In the current study, we found that Gc1f was the most frequent Gc variant (83.3%) and the Gc1s and Gc2 variants were less frequent (8.5 and 8.2%, respectively). The Gc1f and Gc1s variants were associated with higher 25(OH)D levels compared to the Gc2 variant. In agreement with our study, a study involving 237 Gambian children with similar Gc variant frequencies (Gc1f was 86%, Gc1s 11% and Gc2 3%) reported that Gc1f was associated with higher 25(OH)D levels than the other haplotypes combined [19]. Gc1f, the most frequent Gc variant in Africans, has a higher binding affinity for vitamin D compared to the Gc1s and Gc2 variants which are more frequent in Europeans and Asians [16, 18]. In a study involving adults from The Gambia and the UK (n=36), Gc1f was associated with higher total 25(OH)D levels and shorter 25(OH)D half-life [20]. In addition, DBP levels and genetic polymorphisms have been linked to lower levels of 25(OH)D in black American adults compared with white American adults [17]. In another study involving multi-ethnic children, differences in DBP polymorphisms were associated with lower vitamin D status in African children and reduced response to vitamin D intake compared to Hispanic and Caucasian children [46]. The differences in 25(OH)D levels attributed to DBP polymorphism has led to the suggestion that DBP variants and levels should be considered in the assessment of vitamin D status in different populations [47].

Strengths and limitations

To the best of our knowledge, the current study, which included a total of 4509 children, is the largest study to date to evaluate vitamin D status and its predictors in young African children. The study further evaluated the effect of common genetic polymorphisms encoding the vitamin D binding protein on 25(OH)D levels. However, our findings should be interpreted in the context of some limitations. First, due to the cross-sectional nature of our study, we could not evaluate temporal changes in 25(OH)D and CRP levels or infer the direction of causality for the observed associations. We also did not measure vitamin D binding protein, parathyroid hormone, calcium levels, dietary or supplementary vitamin D intake, or exposure to sunlight, factors which have been shown to influence vitamin D status. DBP may also be a better marker of the effect of inflammation since it is reduced during tissue damage and in inflammation resulting in the reduction of circulating 25(OH)D levels and other vitamin D metabolites [48]. Our study cohorts were also diverse with different ethnicities and ages, and hence may not be generalisable to other age groups or African countries, although cohort-specific data and analyses were presented.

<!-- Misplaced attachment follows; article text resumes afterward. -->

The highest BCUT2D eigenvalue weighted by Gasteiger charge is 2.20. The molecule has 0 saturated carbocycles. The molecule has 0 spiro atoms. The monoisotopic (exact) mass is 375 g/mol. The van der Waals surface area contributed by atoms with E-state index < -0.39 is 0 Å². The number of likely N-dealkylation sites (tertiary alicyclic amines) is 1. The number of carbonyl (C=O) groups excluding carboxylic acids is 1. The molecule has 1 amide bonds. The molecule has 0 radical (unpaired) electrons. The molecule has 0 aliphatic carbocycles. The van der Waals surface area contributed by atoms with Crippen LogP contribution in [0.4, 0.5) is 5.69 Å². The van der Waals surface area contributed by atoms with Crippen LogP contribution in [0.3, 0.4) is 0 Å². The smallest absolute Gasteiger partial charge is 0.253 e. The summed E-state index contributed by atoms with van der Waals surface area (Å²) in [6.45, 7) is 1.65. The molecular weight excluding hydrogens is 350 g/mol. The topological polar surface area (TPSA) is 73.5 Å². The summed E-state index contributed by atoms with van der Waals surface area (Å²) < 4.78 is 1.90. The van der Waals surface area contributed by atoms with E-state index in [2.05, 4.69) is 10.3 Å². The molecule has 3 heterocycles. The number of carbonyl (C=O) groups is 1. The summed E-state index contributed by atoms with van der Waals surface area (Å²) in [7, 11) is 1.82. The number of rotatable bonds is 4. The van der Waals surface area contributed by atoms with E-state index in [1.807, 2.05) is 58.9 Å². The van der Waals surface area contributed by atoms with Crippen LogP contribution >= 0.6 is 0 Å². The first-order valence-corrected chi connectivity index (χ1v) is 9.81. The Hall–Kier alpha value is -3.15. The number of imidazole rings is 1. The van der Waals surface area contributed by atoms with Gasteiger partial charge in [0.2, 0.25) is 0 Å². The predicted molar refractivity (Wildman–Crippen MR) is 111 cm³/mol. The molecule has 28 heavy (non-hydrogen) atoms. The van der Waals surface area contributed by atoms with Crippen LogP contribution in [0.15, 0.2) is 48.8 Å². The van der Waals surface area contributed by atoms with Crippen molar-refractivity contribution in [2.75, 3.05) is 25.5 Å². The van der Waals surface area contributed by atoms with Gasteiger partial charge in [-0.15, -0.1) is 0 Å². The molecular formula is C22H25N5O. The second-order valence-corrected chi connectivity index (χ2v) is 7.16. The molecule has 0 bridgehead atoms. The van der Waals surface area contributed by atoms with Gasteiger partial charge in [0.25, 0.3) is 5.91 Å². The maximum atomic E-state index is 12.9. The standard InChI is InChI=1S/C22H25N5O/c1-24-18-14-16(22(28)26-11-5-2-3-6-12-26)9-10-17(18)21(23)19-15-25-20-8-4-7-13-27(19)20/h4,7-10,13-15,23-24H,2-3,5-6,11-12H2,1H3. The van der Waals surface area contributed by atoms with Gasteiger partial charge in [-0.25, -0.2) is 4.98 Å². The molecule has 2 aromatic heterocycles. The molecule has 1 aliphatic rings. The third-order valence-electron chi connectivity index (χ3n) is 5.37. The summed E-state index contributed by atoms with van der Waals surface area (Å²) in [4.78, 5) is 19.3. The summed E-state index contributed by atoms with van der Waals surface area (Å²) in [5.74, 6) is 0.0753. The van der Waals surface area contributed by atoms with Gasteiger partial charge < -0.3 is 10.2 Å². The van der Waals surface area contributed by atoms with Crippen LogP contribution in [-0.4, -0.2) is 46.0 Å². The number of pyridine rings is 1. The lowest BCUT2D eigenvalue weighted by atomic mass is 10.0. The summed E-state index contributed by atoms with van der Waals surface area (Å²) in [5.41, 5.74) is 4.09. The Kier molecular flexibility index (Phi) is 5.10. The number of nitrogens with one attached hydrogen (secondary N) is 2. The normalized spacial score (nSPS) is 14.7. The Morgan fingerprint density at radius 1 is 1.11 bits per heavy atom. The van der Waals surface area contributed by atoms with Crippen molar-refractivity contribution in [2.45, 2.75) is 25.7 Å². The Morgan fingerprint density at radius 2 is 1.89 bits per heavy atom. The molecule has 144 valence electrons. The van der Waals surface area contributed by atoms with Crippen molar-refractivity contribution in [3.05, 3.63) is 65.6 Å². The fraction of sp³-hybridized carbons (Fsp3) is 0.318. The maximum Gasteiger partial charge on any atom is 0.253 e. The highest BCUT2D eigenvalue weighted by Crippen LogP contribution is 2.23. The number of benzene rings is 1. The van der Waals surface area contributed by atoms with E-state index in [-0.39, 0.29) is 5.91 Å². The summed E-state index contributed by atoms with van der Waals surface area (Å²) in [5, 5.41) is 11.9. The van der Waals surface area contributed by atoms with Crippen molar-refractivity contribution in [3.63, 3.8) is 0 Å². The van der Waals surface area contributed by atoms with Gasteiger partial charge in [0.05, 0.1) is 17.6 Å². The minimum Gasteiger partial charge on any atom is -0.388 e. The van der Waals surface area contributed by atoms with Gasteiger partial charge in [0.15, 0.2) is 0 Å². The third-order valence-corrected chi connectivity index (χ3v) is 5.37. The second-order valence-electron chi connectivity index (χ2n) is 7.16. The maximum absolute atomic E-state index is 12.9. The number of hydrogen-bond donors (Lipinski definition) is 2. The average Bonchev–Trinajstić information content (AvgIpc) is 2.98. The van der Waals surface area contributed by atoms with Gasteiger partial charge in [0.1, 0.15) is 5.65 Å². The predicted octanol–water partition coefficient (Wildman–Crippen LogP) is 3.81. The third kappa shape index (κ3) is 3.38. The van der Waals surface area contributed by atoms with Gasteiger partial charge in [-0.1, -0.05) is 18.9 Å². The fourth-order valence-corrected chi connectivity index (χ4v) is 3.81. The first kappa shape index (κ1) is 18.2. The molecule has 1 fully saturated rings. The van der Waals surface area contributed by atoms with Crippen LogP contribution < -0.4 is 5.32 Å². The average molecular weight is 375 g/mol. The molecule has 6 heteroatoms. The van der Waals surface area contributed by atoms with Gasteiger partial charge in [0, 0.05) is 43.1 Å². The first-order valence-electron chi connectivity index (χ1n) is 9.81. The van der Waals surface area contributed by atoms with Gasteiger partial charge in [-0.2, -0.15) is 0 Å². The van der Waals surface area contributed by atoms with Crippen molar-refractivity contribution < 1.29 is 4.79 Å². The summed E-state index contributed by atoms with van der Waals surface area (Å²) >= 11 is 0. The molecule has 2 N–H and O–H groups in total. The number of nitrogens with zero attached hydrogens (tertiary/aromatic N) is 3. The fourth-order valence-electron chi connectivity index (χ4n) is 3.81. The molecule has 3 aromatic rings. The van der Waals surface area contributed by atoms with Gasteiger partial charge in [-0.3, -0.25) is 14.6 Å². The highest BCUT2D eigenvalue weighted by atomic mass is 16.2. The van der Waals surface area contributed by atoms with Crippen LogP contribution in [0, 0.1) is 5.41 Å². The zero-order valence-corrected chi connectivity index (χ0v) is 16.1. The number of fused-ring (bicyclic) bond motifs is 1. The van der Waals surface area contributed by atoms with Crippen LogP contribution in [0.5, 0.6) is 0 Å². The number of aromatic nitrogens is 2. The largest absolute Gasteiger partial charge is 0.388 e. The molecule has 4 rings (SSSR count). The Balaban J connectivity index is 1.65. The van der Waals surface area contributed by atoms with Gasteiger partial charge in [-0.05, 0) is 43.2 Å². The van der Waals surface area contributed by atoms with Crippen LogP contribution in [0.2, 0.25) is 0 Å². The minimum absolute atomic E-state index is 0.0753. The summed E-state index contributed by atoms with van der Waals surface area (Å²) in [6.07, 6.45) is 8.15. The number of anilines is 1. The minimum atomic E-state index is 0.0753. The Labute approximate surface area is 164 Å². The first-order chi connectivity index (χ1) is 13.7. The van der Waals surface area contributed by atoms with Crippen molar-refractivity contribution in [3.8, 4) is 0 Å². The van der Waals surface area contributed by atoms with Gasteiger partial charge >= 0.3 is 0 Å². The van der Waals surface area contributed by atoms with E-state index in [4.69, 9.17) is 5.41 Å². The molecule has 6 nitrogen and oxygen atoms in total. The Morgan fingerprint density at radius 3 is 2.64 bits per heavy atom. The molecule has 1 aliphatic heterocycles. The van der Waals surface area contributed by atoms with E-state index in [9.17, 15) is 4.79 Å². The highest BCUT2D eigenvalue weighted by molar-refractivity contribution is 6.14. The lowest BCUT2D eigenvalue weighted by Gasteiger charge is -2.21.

Conclusions

Approximately 0.6% and 7.8% of children in our study had 25(OH)D levels of < 50 or < 30 nmol/L, and approximately one third of children had 25(OH)D levels between 50 and 75 nmol/L. Our data indicate that older children and those who live further from the equator may be at a higher risk of vitamin D deficiency. Stunting, underweight and wasting were not associated with vitamin D deficiency suggesting that sunlight is a more important source of vitamin D than dietary intake in children living in sub-Saharan Africa. Genetic differences in DBP also altered 25(OH)D levels. Further research is required to understand the effects of inflammation and malaria on vitamin D status in Africa and to investigate the causality between vitamin D status and infectious diseases like malaria, which are common in African children. These findings may have important implications for public health strategies involving young children in Africa.

Availability of data and materials

The data and analyses scripts underlying this article are available in Harvard Dataverse at https://doi.org/10.7910/DVN/MH1LPE and applications for data access can be made through the Kilifi Data Governance Committee cgmrc@kemri-wellcome.org.

Abbreviations

25(OH)D:

25-hydroxyvitamin D

CRP:

C-reactive protein

EMaBS:

Entebbe Mother and Baby Study

HAZ:

Height-for-age z-scores

WAZ:

Weight-for-age z-scores

WHZ:

Weight-for-height z-scores

DBP: